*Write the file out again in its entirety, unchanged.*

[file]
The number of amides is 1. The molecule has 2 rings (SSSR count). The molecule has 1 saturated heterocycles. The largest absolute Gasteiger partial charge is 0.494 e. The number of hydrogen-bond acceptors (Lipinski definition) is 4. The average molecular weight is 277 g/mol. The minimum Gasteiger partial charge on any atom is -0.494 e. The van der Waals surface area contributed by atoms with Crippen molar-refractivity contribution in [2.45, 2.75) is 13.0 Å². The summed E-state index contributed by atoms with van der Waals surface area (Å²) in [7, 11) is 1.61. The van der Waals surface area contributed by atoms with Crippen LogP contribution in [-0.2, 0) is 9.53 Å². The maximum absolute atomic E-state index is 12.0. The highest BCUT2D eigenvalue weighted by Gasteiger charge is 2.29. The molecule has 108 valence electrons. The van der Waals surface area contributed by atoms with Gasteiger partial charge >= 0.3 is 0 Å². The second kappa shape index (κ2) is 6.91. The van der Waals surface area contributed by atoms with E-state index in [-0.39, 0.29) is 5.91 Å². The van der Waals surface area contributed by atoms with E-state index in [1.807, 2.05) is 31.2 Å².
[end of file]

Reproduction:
The number of amides is 1. The molecule has 2 rings (SSSR count). The molecule has 1 saturated heterocycles. The largest absolute Gasteiger partial charge is 0.494 e. The number of hydrogen-bond acceptors (Lipinski definition) is 4. The average molecular weight is 277 g/mol. The minimum Gasteiger partial charge on any atom is -0.494 e. The van der Waals surface area contributed by atoms with Crippen molar-refractivity contribution in [2.45, 2.75) is 13.0 Å². The summed E-state index contributed by atoms with van der Waals surface area (Å²) in [7, 11) is 1.61. The van der Waals surface area contributed by atoms with Crippen LogP contribution in [-0.2, 0) is 9.53 Å². The maximum absolute atomic E-state index is 12.0. The highest BCUT2D eigenvalue weighted by Gasteiger charge is 2.29. The molecule has 108 valence electrons. The van der Waals surface area contributed by atoms with Gasteiger partial charge >= 0.3 is 0 Å². The second kappa shape index (κ2) is 6.91. The van der Waals surface area contributed by atoms with E-state index in [-0.39, 0.29) is 5.91 Å². The van der Waals surface area contributed by atoms with E-state index in [1.807, 2.05) is 31.2 Å².